Report on Ulawun (Papua New Guinea) — July 2005

Bulletin of the Global Volcanism Network, vol. 30, no. 7 (July 2005)
Managing Editor: Edward Venzke.

Ulawun (Papua New Guinea) Frequent ash/steam plumes during March-August 2005

Please cite this report as:

Global Volcanism Program, 2005. Report on Ulawun (Papua New Guinea). In: Venzke, E (ed.), Bulletin of the Global Volcanism Network, 30:7. Smithsonian Institution. http://dx.doi.org/10.5479/si.GVP.BGVN200507-252120.

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Ulawun

Papua New Guinea

5.05°S, 151.33°E; summit elev. 2334 m

All times are local (unless otherwise noted)


Long steam plumes during 22-23 August 2004 (BGVN 29:07) were observed on satellite imagery. Additional plumes were seen earlier that month, prompting the Darwin Volcanic Ash Advisory Center to issue advisories on four days.

Ulawun remained quiet from August 2004 until March 2005. During March 2005, weak to moderate volumes of thick white vapor were released from the main crater. On 27 and 28 March light gray emissions were observed, and small continuous volcanic tremor was recorded for six hours. The N vent remained quiet. Seismic activity continued at low levels with low-frequency earthquakes recorded. A tiltmeter was installed on 15 March but no significant movements were detected.

During April-July 2005 white vapor from the main vent was common, and plumes were frequently visible on satellite imagery. On 6 April, a thin plume was visible extending ~ 55 km to the SW. On 19 May a small plume to an unknown height extended W. Plumes to unknown altitudes were again released on 3 and 6 June. Plumes rising to 3 km altitude were seen on satellite imagery on 6 and 21 June. The 21 June plume contained ash, and initially extended W and WSW; imagery about six hours later showed the plume blowing NW. A short plume was visible at ~ 3 km altitude during 22-27 June, and on 27 June a pilot reported that the plume extended 37 km. During 30 June to 1 July, thin ash plumes were visible on satellite imagery, but heights were not given. No noise, night-time glow, or emissions were reported during this time. Small low-frequency earthquakes were recorded. Volcanic tremor was registered on 16-17 June.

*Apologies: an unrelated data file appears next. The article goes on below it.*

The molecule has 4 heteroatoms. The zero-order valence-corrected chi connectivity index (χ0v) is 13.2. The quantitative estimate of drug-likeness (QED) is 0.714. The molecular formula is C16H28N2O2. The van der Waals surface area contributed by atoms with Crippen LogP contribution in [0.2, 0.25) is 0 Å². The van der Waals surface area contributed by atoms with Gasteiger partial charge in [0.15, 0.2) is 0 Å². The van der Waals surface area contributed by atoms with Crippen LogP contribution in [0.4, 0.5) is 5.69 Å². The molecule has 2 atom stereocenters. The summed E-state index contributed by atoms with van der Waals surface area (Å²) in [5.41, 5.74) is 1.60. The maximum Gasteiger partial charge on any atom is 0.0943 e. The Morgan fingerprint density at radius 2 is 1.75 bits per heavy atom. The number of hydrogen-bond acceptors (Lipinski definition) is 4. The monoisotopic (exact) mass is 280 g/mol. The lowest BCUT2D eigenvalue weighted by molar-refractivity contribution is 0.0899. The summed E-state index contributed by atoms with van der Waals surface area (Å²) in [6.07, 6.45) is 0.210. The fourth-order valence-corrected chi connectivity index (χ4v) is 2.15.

On 9 August a plume drifting to the S was visible on satellite imagery (figure 10). During the rest of August, the summit crater released thick white vapor. Seismicity was characterized by small low-frequency earthquakes. One high-frequency earthquake and small periodic volcanic tremors were recorded.

Figure (see Caption) Figure 10. Terra MODIS satellite image of New Britain Island showing a distinct ash plume drifting S from Ulawun (middle right) at 0809 on 9 August 2005 (UTC). Plumes can also be seen originating from Rabaul (NW end of the island, upper right) and Langila (E end of the island, left). Photo courtesy of MODIS Rapid Response Team, NASA Goddard Space Flight Center.

Geologic Background. The symmetrical basaltic-to-andesitic Ulawun stratovolcano is the highest volcano of the Bismarck arc, and one of Papua New Guinea's most frequently active. Ulawun volcano, also known as the Father, rises above the north coast of the island of New Britain across a low saddle NE of Bamus volcano, the South Son. The upper 1000 m of the 2334-m-high Ulawun volcano is unvegetated. A prominent E-W-trending escarpment on the south may be the result of large-scale slumping. Satellitic cones occupy the NW and eastern flanks. A steep-walled valley cuts the NW side of Ulawun volcano, and a flank lava-flow complex lies to the south of this valley. Historical eruptions date back to the beginning of the 18th century. Twentieth-century eruptions were mildly explosive until 1967, but after 1970 several larger eruptions produced lava flows and basaltic pyroclastic flows, greatly modifying the summit crater.

Information Contacts: Ima Itikarai, Rabaul Volcano Observatory (RVO), P. O. Box 386, Rabaul, Papua New Guinea (Email: hguria@global.net.pg); David Innes, Air Niugini, PO Box 7186, Boroko, Port Moresby, National Capital District, Papua New Guinea (Email: deejayinnes@yahoo.com, URL: http://www.airniugini.com.pg/); Darwin Volcanic Ash Advisory Centre (VAAC), Commonwealth Bureau of Meteorology, Northern Territory Regional Office, PO Box 40050, Casuarina, NT 0811, Australia (URL: http://www.bom.gov.au/info/vaac/, Email: darwin.vaac@bom.gov.au).